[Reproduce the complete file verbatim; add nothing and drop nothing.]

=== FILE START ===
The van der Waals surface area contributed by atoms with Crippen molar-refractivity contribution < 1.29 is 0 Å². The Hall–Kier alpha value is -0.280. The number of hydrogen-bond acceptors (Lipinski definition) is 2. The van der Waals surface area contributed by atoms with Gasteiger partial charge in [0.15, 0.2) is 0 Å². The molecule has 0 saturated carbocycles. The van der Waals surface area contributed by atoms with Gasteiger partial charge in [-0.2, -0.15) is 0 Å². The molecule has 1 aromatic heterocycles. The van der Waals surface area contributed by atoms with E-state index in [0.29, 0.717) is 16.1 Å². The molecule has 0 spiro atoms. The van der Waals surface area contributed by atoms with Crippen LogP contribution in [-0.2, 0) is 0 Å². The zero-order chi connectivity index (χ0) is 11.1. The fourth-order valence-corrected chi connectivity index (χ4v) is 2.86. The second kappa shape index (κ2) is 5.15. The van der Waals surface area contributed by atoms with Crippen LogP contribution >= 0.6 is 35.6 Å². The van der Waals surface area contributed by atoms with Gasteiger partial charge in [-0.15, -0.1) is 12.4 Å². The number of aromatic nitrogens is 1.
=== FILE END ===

The van der Waals surface area contributed by atoms with Crippen molar-refractivity contribution < 1.29 is 0 Å². The Hall–Kier alpha value is -0.280. The number of hydrogen-bond acceptors (Lipinski definition) is 2. The van der Waals surface area contributed by atoms with Gasteiger partial charge in [0.15, 0.2) is 0 Å². The molecule has 0 saturated carbocycles. The van der Waals surface area contributed by atoms with Gasteiger partial charge in [-0.2, -0.15) is 0 Å². The molecule has 1 aromatic heterocycles. The van der Waals surface area contributed by atoms with E-state index in [0.29, 0.717) is 16.1 Å². The molecule has 0 spiro atoms. The van der Waals surface area contributed by atoms with Crippen LogP contribution in [-0.2, 0) is 0 Å². The zero-order chi connectivity index (χ0) is 11.1. The fourth-order valence-corrected chi connectivity index (χ4v) is 2.86. The second kappa shape index (κ2) is 5.15. The van der Waals surface area contributed by atoms with Crippen LogP contribution >= 0.6 is 35.6 Å². The van der Waals surface area contributed by atoms with Gasteiger partial charge in [-0.15, -0.1) is 12.4 Å². The number of aromatic nitrogens is 1.